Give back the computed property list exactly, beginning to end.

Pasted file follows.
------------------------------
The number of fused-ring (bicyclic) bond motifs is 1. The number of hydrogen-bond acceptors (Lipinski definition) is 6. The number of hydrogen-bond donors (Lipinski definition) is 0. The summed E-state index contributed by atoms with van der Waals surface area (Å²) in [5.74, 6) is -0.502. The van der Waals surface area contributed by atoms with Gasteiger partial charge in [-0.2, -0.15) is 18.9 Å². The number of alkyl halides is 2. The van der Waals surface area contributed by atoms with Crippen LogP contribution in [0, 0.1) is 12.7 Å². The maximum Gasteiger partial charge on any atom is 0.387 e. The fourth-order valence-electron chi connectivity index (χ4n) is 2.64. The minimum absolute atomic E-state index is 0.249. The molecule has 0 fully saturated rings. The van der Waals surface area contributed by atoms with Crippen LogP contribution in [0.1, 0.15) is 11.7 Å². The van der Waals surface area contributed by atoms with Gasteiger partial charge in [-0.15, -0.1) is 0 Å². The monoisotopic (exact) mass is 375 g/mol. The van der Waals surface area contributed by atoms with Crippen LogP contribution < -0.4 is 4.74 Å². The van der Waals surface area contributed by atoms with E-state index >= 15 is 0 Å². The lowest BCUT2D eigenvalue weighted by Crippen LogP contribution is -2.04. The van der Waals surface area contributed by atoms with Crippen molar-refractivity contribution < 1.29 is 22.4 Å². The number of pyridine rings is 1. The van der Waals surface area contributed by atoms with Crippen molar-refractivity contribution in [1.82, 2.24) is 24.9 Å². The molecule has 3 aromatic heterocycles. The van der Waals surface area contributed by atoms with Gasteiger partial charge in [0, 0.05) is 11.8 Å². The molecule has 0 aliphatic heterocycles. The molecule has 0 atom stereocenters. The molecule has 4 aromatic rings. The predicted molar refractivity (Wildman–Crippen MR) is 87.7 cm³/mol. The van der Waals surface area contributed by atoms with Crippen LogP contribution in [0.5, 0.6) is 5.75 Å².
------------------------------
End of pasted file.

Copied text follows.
The number of fused-ring (bicyclic) bond motifs is 1. The number of hydrogen-bond acceptors (Lipinski definition) is 6. The number of hydrogen-bond donors (Lipinski definition) is 0. The summed E-state index contributed by atoms with van der Waals surface area (Å²) in [5.74, 6) is -0.502. The van der Waals surface area contributed by atoms with Gasteiger partial charge in [-0.2, -0.15) is 18.9 Å². The number of alkyl halides is 2. The van der Waals surface area contributed by atoms with Crippen LogP contribution in [0, 0.1) is 12.7 Å². The maximum Gasteiger partial charge on any atom is 0.387 e. The fourth-order valence-electron chi connectivity index (χ4n) is 2.64. The minimum absolute atomic E-state index is 0.249. The molecule has 0 fully saturated rings. The van der Waals surface area contributed by atoms with Crippen LogP contribution in [0.1, 0.15) is 11.7 Å². The van der Waals surface area contributed by atoms with Gasteiger partial charge in [-0.15, -0.1) is 0 Å². The monoisotopic (exact) mass is 375 g/mol. The van der Waals surface area contributed by atoms with Crippen LogP contribution < -0.4 is 4.74 Å². The van der Waals surface area contributed by atoms with E-state index >= 15 is 0 Å². The lowest BCUT2D eigenvalue weighted by Crippen LogP contribution is -2.04. The van der Waals surface area contributed by atoms with Crippen molar-refractivity contribution < 1.29 is 22.4 Å². The number of pyridine rings is 1. The van der Waals surface area contributed by atoms with Crippen molar-refractivity contribution in [1.82, 2.24) is 24.9 Å². The molecule has 3 aromatic heterocycles. The van der Waals surface area contributed by atoms with Gasteiger partial charge in [0, 0.05) is 11.8 Å². The molecule has 0 aliphatic heterocycles. The molecule has 0 atom stereocenters. The molecule has 4 aromatic rings. The predicted molar refractivity (Wildman–Crippen MR) is 87.7 cm³/mol. The van der Waals surface area contributed by atoms with Crippen LogP contribution in [0.5, 0.6) is 5.75 Å².